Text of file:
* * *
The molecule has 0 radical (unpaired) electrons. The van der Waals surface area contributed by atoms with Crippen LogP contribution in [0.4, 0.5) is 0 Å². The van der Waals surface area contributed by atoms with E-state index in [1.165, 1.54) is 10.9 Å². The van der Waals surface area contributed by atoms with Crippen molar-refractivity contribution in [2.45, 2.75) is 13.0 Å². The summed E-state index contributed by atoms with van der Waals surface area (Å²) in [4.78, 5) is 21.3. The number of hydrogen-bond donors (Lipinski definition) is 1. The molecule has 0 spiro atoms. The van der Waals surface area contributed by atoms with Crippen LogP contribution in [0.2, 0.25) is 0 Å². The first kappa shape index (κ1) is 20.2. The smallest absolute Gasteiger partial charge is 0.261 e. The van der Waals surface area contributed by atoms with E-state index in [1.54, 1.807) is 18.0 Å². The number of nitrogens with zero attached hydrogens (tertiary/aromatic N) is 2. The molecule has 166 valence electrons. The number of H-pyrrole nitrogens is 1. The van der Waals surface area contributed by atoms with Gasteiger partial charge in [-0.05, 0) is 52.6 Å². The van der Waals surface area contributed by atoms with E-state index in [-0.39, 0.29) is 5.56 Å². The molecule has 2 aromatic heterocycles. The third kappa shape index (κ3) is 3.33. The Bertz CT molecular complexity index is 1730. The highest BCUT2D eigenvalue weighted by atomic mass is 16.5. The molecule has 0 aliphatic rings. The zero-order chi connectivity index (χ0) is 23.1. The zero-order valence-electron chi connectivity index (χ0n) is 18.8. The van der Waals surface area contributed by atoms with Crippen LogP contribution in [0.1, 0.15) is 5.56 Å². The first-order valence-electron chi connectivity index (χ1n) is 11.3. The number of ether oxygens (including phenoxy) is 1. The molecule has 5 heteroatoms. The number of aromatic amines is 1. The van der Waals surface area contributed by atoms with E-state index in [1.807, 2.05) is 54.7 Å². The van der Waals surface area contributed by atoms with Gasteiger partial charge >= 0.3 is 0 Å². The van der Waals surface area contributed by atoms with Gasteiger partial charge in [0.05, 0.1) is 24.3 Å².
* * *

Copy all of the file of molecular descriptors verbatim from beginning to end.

The molecule has 0 radical (unpaired) electrons. The van der Waals surface area contributed by atoms with Crippen LogP contribution in [0.4, 0.5) is 0 Å². The van der Waals surface area contributed by atoms with E-state index in [1.165, 1.54) is 10.9 Å². The van der Waals surface area contributed by atoms with Crippen molar-refractivity contribution in [2.45, 2.75) is 13.0 Å². The summed E-state index contributed by atoms with van der Waals surface area (Å²) in [4.78, 5) is 21.3. The number of hydrogen-bond donors (Lipinski definition) is 1. The molecule has 0 spiro atoms. The van der Waals surface area contributed by atoms with Crippen LogP contribution in [0.2, 0.25) is 0 Å². The first kappa shape index (κ1) is 20.2. The smallest absolute Gasteiger partial charge is 0.261 e. The van der Waals surface area contributed by atoms with E-state index in [1.54, 1.807) is 18.0 Å². The number of nitrogens with zero attached hydrogens (tertiary/aromatic N) is 2. The molecule has 166 valence electrons. The number of H-pyrrole nitrogens is 1. The van der Waals surface area contributed by atoms with Gasteiger partial charge in [-0.05, 0) is 52.6 Å². The van der Waals surface area contributed by atoms with E-state index in [-0.39, 0.29) is 5.56 Å². The molecule has 2 aromatic heterocycles. The third kappa shape index (κ3) is 3.33. The Bertz CT molecular complexity index is 1730. The highest BCUT2D eigenvalue weighted by atomic mass is 16.5. The molecule has 0 aliphatic rings. The zero-order chi connectivity index (χ0) is 23.1. The zero-order valence-electron chi connectivity index (χ0n) is 18.8. The van der Waals surface area contributed by atoms with Crippen LogP contribution in [0.1, 0.15) is 5.56 Å². The first-order valence-electron chi connectivity index (χ1n) is 11.3. The number of ether oxygens (including phenoxy) is 1. The molecule has 5 heteroatoms. The number of aromatic amines is 1. The van der Waals surface area contributed by atoms with E-state index in [1.807, 2.05) is 54.7 Å². The van der Waals surface area contributed by atoms with Gasteiger partial charge >= 0.3 is 0 Å². The van der Waals surface area contributed by atoms with Gasteiger partial charge in [0.05, 0.1) is 24.3 Å².